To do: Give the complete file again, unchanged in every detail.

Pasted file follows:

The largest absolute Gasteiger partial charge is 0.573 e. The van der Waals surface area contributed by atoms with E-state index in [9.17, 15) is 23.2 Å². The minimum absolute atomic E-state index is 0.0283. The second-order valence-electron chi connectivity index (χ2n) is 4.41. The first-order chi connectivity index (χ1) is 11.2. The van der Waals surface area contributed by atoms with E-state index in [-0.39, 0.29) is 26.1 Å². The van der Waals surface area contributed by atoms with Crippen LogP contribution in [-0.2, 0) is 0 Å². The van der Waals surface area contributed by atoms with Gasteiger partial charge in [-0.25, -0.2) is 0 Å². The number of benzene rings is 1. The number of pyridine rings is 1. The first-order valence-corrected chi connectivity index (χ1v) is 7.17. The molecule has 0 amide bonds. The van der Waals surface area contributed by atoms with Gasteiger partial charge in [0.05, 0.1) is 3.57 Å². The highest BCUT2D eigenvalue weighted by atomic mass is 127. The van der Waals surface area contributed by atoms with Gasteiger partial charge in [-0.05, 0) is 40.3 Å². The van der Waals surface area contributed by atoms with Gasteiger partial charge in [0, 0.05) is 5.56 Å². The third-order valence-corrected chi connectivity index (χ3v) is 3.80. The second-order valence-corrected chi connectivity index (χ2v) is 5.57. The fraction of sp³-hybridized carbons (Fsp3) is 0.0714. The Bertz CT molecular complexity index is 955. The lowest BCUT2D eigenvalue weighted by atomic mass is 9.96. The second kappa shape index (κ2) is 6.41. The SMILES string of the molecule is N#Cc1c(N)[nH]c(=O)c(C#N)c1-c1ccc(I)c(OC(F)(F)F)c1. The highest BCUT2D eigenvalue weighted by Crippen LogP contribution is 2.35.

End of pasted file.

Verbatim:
The largest absolute Gasteiger partial charge is 0.573 e. The van der Waals surface area contributed by atoms with E-state index in [9.17, 15) is 23.2 Å². The minimum absolute atomic E-state index is 0.0283. The second-order valence-electron chi connectivity index (χ2n) is 4.41. The first-order chi connectivity index (χ1) is 11.2. The van der Waals surface area contributed by atoms with E-state index in [-0.39, 0.29) is 26.1 Å². The van der Waals surface area contributed by atoms with Crippen LogP contribution in [-0.2, 0) is 0 Å². The van der Waals surface area contributed by atoms with Gasteiger partial charge in [-0.25, -0.2) is 0 Å². The number of benzene rings is 1. The number of pyridine rings is 1. The first-order valence-corrected chi connectivity index (χ1v) is 7.17. The molecule has 0 amide bonds. The van der Waals surface area contributed by atoms with Gasteiger partial charge in [0.05, 0.1) is 3.57 Å². The highest BCUT2D eigenvalue weighted by atomic mass is 127. The van der Waals surface area contributed by atoms with Gasteiger partial charge in [-0.05, 0) is 40.3 Å². The van der Waals surface area contributed by atoms with Gasteiger partial charge in [0, 0.05) is 5.56 Å². The third-order valence-corrected chi connectivity index (χ3v) is 3.80. The second-order valence-corrected chi connectivity index (χ2v) is 5.57. The fraction of sp³-hybridized carbons (Fsp3) is 0.0714. The Bertz CT molecular complexity index is 955. The lowest BCUT2D eigenvalue weighted by atomic mass is 9.96. The second kappa shape index (κ2) is 6.41. The SMILES string of the molecule is N#Cc1c(N)[nH]c(=O)c(C#N)c1-c1ccc(I)c(OC(F)(F)F)c1. The highest BCUT2D eigenvalue weighted by Crippen LogP contribution is 2.35.